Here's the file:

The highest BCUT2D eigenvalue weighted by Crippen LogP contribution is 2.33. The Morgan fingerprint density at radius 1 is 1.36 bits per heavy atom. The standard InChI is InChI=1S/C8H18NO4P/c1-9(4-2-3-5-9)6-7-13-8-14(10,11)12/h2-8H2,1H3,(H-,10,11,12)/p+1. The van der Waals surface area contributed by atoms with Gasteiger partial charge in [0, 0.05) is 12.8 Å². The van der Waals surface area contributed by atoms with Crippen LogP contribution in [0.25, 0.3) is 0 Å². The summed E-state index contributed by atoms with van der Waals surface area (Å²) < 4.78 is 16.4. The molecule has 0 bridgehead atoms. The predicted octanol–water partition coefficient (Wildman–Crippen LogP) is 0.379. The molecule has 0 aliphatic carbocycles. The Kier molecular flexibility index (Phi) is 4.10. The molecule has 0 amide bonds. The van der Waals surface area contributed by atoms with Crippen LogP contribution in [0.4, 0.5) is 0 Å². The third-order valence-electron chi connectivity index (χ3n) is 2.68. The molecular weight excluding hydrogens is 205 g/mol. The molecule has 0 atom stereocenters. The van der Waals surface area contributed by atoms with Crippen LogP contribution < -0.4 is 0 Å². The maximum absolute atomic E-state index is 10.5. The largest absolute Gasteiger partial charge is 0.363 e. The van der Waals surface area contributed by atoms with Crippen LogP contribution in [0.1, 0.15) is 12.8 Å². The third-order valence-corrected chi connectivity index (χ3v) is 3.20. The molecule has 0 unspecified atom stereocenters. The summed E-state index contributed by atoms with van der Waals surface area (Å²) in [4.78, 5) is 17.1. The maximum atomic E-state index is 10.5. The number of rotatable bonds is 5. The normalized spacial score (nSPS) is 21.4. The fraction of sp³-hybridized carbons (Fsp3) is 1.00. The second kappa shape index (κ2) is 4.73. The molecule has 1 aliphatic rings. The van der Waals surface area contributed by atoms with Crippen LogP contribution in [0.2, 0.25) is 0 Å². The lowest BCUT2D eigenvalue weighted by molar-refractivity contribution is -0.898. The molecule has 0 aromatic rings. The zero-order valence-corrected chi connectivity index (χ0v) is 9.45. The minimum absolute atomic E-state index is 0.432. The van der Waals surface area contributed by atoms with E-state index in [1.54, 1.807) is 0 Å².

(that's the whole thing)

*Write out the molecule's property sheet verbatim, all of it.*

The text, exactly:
The highest BCUT2D eigenvalue weighted by Crippen LogP contribution is 2.33. The Morgan fingerprint density at radius 1 is 1.36 bits per heavy atom. The standard InChI is InChI=1S/C8H18NO4P/c1-9(4-2-3-5-9)6-7-13-8-14(10,11)12/h2-8H2,1H3,(H-,10,11,12)/p+1. The van der Waals surface area contributed by atoms with Gasteiger partial charge in [0, 0.05) is 12.8 Å². The van der Waals surface area contributed by atoms with Crippen LogP contribution in [0.25, 0.3) is 0 Å². The summed E-state index contributed by atoms with van der Waals surface area (Å²) < 4.78 is 16.4. The molecule has 0 bridgehead atoms. The predicted octanol–water partition coefficient (Wildman–Crippen LogP) is 0.379. The molecule has 0 aliphatic carbocycles. The Kier molecular flexibility index (Phi) is 4.10. The molecule has 0 amide bonds. The van der Waals surface area contributed by atoms with Crippen LogP contribution in [0.4, 0.5) is 0 Å². The third-order valence-electron chi connectivity index (χ3n) is 2.68. The molecular weight excluding hydrogens is 205 g/mol. The molecule has 0 atom stereocenters. The van der Waals surface area contributed by atoms with Crippen LogP contribution < -0.4 is 0 Å². The maximum absolute atomic E-state index is 10.5. The largest absolute Gasteiger partial charge is 0.363 e. The van der Waals surface area contributed by atoms with Crippen LogP contribution in [0.1, 0.15) is 12.8 Å². The third-order valence-corrected chi connectivity index (χ3v) is 3.20. The molecule has 0 unspecified atom stereocenters. The summed E-state index contributed by atoms with van der Waals surface area (Å²) in [4.78, 5) is 17.1. The maximum atomic E-state index is 10.5. The number of rotatable bonds is 5. The normalized spacial score (nSPS) is 21.4. The fraction of sp³-hybridized carbons (Fsp3) is 1.00. The second kappa shape index (κ2) is 4.73. The molecule has 1 aliphatic rings. The van der Waals surface area contributed by atoms with Crippen LogP contribution in [0.2, 0.25) is 0 Å². The lowest BCUT2D eigenvalue weighted by molar-refractivity contribution is -0.898. The molecule has 0 aromatic rings. The zero-order valence-corrected chi connectivity index (χ0v) is 9.45. The minimum absolute atomic E-state index is 0.432. The van der Waals surface area contributed by atoms with E-state index in [1.54, 1.807) is 0 Å².